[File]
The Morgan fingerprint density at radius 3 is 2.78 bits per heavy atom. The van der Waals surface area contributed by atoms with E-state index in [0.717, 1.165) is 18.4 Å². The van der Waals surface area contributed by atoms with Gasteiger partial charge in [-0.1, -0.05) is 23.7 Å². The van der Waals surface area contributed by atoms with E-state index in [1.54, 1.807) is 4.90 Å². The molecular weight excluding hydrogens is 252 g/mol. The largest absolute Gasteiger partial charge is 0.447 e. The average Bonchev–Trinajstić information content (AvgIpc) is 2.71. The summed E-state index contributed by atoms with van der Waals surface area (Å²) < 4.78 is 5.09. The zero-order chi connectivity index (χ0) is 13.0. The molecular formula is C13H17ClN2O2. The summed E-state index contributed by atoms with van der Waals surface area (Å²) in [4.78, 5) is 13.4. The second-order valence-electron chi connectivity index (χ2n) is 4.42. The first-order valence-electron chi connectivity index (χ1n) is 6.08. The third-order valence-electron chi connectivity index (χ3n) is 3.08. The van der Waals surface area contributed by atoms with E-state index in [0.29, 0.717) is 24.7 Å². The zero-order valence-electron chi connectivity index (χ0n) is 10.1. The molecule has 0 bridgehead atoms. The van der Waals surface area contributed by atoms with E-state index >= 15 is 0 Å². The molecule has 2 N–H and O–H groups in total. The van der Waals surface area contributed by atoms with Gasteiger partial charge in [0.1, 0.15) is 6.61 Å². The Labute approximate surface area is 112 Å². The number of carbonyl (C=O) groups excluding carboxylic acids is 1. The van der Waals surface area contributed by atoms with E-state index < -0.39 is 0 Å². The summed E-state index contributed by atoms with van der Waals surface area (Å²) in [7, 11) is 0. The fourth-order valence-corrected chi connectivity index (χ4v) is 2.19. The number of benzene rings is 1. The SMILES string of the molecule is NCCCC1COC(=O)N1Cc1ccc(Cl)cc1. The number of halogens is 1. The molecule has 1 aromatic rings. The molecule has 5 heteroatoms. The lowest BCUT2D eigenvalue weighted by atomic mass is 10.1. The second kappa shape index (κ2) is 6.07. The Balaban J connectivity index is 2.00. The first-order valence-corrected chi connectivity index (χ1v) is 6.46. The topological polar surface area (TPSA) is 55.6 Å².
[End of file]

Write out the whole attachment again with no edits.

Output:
The Morgan fingerprint density at radius 3 is 2.78 bits per heavy atom. The van der Waals surface area contributed by atoms with E-state index in [0.717, 1.165) is 18.4 Å². The van der Waals surface area contributed by atoms with Gasteiger partial charge in [-0.1, -0.05) is 23.7 Å². The van der Waals surface area contributed by atoms with E-state index in [1.54, 1.807) is 4.90 Å². The molecular weight excluding hydrogens is 252 g/mol. The largest absolute Gasteiger partial charge is 0.447 e. The average Bonchev–Trinajstić information content (AvgIpc) is 2.71. The summed E-state index contributed by atoms with van der Waals surface area (Å²) < 4.78 is 5.09. The zero-order chi connectivity index (χ0) is 13.0. The molecular formula is C13H17ClN2O2. The summed E-state index contributed by atoms with van der Waals surface area (Å²) in [4.78, 5) is 13.4. The second-order valence-electron chi connectivity index (χ2n) is 4.42. The first-order valence-electron chi connectivity index (χ1n) is 6.08. The third-order valence-electron chi connectivity index (χ3n) is 3.08. The van der Waals surface area contributed by atoms with E-state index in [0.29, 0.717) is 24.7 Å². The zero-order valence-electron chi connectivity index (χ0n) is 10.1. The molecule has 0 bridgehead atoms. The van der Waals surface area contributed by atoms with E-state index >= 15 is 0 Å². The molecule has 2 N–H and O–H groups in total. The van der Waals surface area contributed by atoms with Gasteiger partial charge in [0.1, 0.15) is 6.61 Å². The Labute approximate surface area is 112 Å². The number of carbonyl (C=O) groups excluding carboxylic acids is 1. The van der Waals surface area contributed by atoms with E-state index < -0.39 is 0 Å². The summed E-state index contributed by atoms with van der Waals surface area (Å²) in [7, 11) is 0. The fourth-order valence-corrected chi connectivity index (χ4v) is 2.19. The number of benzene rings is 1. The SMILES string of the molecule is NCCCC1COC(=O)N1Cc1ccc(Cl)cc1. The number of halogens is 1. The molecule has 1 aromatic rings. The molecule has 5 heteroatoms. The lowest BCUT2D eigenvalue weighted by atomic mass is 10.1. The second kappa shape index (κ2) is 6.07. The Balaban J connectivity index is 2.00. The first-order valence-corrected chi connectivity index (χ1v) is 6.46. The topological polar surface area (TPSA) is 55.6 Å².